The history of the bicycle is also part of cultural history. For the first time, people were able to move on their own, courtesy of their own muscle power – and this included everyone, irrespective of whether they were men, women, or children. Today, e-bikes expand the range and age limits, children and freight can be moved more easily. The bicycle accompanies people almost their entire lives. It is used, cared for, polished, repaired, loved and admired, collected, shared and (with a heavy heart) then scrapped.
Bicycle design is closely bound up with the history of technological innovations, be it the drive systems, the suspension, brakes, gear shifts or other components. The material with its particular properties (wood, iron, steel, aluminum, magnesium, titanium, plastic, carbon, etc.) plays a decisive role in the frame design, for the weight or the aerodynamics, as does the manufacturing techniques used, which extend from classical frame-building using tubes (welding, butting, soldering, screwing, slotting, gluing) or mold-casted or pressed metal or plastic frames through to frames made on 3D printers.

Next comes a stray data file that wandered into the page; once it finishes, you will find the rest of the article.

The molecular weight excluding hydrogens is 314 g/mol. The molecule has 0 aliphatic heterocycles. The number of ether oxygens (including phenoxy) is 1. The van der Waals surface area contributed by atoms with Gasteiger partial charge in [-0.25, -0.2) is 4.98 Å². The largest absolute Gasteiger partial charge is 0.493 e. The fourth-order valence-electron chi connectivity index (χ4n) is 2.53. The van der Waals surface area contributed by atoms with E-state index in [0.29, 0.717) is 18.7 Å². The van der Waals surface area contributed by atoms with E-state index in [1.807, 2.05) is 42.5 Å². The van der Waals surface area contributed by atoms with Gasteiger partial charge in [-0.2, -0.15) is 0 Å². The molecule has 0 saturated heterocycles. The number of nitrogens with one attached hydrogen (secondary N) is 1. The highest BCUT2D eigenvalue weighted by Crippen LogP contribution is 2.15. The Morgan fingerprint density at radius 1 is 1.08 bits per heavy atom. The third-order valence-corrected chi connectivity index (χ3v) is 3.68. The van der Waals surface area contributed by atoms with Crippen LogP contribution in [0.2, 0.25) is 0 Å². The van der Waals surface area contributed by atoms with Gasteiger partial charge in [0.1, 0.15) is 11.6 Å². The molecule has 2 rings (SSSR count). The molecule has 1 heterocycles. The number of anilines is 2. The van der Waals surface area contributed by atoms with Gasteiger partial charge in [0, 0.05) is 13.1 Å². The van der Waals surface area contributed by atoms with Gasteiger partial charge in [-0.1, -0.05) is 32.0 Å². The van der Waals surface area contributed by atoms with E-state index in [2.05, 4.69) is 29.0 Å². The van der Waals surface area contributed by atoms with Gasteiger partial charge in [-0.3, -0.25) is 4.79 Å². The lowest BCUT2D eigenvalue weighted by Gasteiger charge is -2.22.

Bicycle design is certainly not just about the skill of the craftsmen and the art of frame-building, not just the product of ingenious inventors, tinkerers, obsessed or enthusiastic amateurs, as can be seen from the countless designs by aerospace or automobile engineers, such as Paul Jaray, Hermann Klaue or Alex Moulton as well as by industrial designers including Luigi Colani, Richard Sapper, Michael Conrad, Giorgetto Giugiaro, Marc Newson, Christian Zanzotti or Ross Lovegrove.